While this character will be a complete question mark to people who haven’t read the Walking Dead comic books, or at the very least haven’t kept up with the show’s casting announcements, her identity is no doubt that of a comic book personality named Princess, a.k.a. Juanita. Juanita/Princess was confirmed to be cast during the early press for Season Ten, and she’s a character that happens to be somewhat connected to the next major Walking Dead faction that’s no doubt set to debut on the TV series; The Commonwealth. Since the TV take on the Whisperer War appears to be nearing a conclusion over the next couple of episodes, The Commonwealth would be the next logical story arc to feature on The Walking Dead, likely to serve as the backbone of storytelling in Season Eleven, and probably the inevitable Season Twelve. Hopefully next week’s episode can give Juanita/Princess a worthy introduction too, because who knows how long we’ll be waiting for the season’s sole remaining episode after next week.

Outside of the foreshadowing for The Commonwealth, we also got a standout storyline between Daryl and Negan. This kicks off when Negan goes back to untie Lydia, only to find that she’s missing, with Daryl ambushing Negan in her place! Naturally, Daryl doesn’t believe that Negan has killed Alpha as well, with Daryl instead seemingly ready to kill Negan at any minute. Lucky for Negan however, some stray Whisperers confirm the news of Alpha’s death at Negan’s hands, even after Beta walks off with Alpha’s re-animated head (more on that in a moment), and Negan in turn bails Daryl out of an untimely demise, after the Whisperers declare Negan their new Alpha. This leads to a pretty great bonding moment of sorts between Daryl and Negan, after Daryl learns that Carol conspired with Negan to kill Alpha, in exchange for Negan winning favour with Alexandria. This nicely explains how the unlikely Carol/Negan alliance came about, and in the case of both characters, this plan makes sense, and helps to justify exactly how they could logically kill Alpha when she was at her most cocky and vulnerable.

Sadly, Carol is another sore spot on this episode, but that’s hardly surprising at this point. Carol spends the entire episode bumbling around and being tormented by visions of Alpha, only to be nearly killed by a walker while fumbling around an abandoned shack. Obviously, Carol survives though, and eventually has a cold reunion with Daryl, pretty much rendering this entire storyline tedious and pointless. It was Beta that actually did a much better job of addressing the fallout from Alpha’s death, as he decides to temporarily hole up in a bar, and play a country record made by… Himself. In an interesting twist from the comic book canon, where Beta was a famous celebrity basketball player, Beta appears to be a famous country music star in the TV canon, achieving the same effect, while also providing a fresh spin on the character’s true origins. Beta, like Carol, didn’t ultimately accomplish much this week, but at least he was doing something interesting, shedding more light on his backstory, while also accentuating his skin mask by taking some of the skin from the fallen Alpha onto it.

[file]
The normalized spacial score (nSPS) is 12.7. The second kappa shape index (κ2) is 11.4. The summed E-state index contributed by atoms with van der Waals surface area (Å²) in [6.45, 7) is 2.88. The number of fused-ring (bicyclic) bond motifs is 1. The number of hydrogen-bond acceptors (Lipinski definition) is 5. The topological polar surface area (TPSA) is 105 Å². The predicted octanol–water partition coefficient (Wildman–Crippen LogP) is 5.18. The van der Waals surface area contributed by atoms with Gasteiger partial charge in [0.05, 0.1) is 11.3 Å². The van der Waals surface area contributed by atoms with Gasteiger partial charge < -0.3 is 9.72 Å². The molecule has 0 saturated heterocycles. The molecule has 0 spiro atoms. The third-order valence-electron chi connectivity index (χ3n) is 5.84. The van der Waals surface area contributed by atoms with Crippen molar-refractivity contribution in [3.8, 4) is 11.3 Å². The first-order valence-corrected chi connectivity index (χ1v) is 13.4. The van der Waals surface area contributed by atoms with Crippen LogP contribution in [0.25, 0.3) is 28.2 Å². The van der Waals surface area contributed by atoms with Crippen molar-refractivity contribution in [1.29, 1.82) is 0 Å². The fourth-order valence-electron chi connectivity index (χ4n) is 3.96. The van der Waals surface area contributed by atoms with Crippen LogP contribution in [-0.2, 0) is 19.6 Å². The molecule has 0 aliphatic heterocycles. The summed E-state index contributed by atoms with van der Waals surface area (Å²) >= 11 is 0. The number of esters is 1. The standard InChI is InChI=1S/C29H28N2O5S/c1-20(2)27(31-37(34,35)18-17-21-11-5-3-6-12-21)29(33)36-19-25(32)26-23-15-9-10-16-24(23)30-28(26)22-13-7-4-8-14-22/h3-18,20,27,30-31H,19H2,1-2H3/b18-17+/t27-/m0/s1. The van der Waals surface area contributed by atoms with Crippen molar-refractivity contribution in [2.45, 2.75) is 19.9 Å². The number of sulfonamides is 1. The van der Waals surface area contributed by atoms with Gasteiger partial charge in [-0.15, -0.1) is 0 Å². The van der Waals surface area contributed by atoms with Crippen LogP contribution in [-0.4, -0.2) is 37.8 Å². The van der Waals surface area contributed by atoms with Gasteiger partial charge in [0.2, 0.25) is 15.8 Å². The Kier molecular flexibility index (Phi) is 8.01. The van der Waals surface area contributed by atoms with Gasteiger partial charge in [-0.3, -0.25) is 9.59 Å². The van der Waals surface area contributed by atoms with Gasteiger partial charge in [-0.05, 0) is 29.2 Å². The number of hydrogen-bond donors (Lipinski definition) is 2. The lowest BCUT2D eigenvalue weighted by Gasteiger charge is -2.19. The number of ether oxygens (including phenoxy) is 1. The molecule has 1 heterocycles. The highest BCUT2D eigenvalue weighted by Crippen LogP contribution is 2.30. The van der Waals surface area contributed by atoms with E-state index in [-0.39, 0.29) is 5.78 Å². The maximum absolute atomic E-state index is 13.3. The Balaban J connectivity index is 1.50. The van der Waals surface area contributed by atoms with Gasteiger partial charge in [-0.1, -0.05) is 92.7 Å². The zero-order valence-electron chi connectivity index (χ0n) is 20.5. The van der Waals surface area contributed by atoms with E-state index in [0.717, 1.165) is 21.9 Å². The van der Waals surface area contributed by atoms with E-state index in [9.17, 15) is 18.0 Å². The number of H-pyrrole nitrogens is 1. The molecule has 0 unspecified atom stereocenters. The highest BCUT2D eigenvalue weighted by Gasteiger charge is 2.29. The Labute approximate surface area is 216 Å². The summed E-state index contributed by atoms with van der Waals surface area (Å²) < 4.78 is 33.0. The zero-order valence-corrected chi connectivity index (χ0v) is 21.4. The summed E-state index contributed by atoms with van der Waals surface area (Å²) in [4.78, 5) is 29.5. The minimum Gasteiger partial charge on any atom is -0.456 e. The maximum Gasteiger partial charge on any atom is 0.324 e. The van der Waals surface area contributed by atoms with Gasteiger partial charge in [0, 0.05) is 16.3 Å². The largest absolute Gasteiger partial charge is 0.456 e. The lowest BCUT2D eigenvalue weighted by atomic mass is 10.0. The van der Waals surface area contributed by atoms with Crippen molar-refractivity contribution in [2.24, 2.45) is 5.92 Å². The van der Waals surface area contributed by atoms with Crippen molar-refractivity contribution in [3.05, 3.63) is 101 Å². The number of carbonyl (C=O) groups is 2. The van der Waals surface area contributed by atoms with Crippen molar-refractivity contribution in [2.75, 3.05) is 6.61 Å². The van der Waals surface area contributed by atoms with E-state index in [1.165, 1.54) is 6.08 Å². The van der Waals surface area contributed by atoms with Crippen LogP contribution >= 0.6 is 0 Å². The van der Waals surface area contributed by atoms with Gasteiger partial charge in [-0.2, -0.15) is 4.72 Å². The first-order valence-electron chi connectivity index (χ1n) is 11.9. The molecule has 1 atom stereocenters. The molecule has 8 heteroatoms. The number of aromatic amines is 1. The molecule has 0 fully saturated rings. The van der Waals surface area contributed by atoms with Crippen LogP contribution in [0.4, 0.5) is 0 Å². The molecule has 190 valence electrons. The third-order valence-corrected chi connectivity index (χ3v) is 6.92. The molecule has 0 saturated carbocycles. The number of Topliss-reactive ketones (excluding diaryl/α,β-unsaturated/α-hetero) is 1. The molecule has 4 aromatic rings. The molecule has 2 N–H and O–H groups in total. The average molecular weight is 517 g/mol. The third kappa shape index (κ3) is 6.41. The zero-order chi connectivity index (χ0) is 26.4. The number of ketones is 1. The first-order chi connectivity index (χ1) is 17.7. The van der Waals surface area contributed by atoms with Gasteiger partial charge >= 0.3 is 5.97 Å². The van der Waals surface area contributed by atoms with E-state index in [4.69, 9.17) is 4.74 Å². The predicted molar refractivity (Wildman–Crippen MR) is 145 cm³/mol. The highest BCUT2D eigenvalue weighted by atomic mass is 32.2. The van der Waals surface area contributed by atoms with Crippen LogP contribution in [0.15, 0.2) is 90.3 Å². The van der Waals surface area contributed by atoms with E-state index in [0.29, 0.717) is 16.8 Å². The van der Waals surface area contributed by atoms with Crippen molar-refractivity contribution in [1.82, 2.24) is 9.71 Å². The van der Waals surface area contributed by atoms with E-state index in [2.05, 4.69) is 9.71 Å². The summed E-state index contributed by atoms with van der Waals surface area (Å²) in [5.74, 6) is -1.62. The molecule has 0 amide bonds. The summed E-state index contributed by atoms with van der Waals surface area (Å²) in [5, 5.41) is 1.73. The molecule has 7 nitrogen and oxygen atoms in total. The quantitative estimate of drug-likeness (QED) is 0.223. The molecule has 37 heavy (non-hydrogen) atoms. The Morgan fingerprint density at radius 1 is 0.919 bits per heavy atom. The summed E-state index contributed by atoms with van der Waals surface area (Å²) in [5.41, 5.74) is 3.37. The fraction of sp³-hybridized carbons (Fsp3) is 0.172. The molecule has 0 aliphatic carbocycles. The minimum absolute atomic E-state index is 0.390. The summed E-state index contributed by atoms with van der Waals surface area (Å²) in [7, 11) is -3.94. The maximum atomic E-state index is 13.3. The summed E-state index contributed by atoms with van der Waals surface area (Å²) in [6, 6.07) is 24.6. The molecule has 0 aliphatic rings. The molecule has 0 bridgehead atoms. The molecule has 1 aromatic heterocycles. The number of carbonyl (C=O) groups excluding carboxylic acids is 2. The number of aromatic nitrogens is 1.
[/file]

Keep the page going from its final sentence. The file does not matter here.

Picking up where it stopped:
“Look at the Flowers” makes an intentional effort to call back to some of the earlier moments on The Walking Dead, while further developing Beta, and teasing some important new characters. Inevitably though, the past couple of episodes were bound to be an impossible act to follow, and this episode naturally can’t measure up to them. To be fair though, this episode is still good enough on its own merits, even if it means slogging through more tired Carol drama, as well as an increasingly awkward means to foreshadow Ezekiel’s dwindling lifespan. Negan helped to nicely pick up the slack for Carol’s ineffective storytelling, but at this point, the show really needs to move on from Carol’s overdone angst. Fortunately, with The Commonwealth seemingly primed to succeed the Whisperers soon, we can at least look forward to some fresher storylines in the show’s future, even if it’s now anyone’s guess as to when this season’s true climax will actually air to the public.

The Walking Dead slows down with a mostly decent, if uneven episode this week, as Eugene leads a party to meet Stephanie, while word of Alpha's death reaches Beta.
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Exciting teases for The Commonwealth
Negan proving his worth to Daryl
Beta revisiting his origins in grief
More increasingly tedious Carol drama
Ezekiel suddenly becoming melodramatic and useless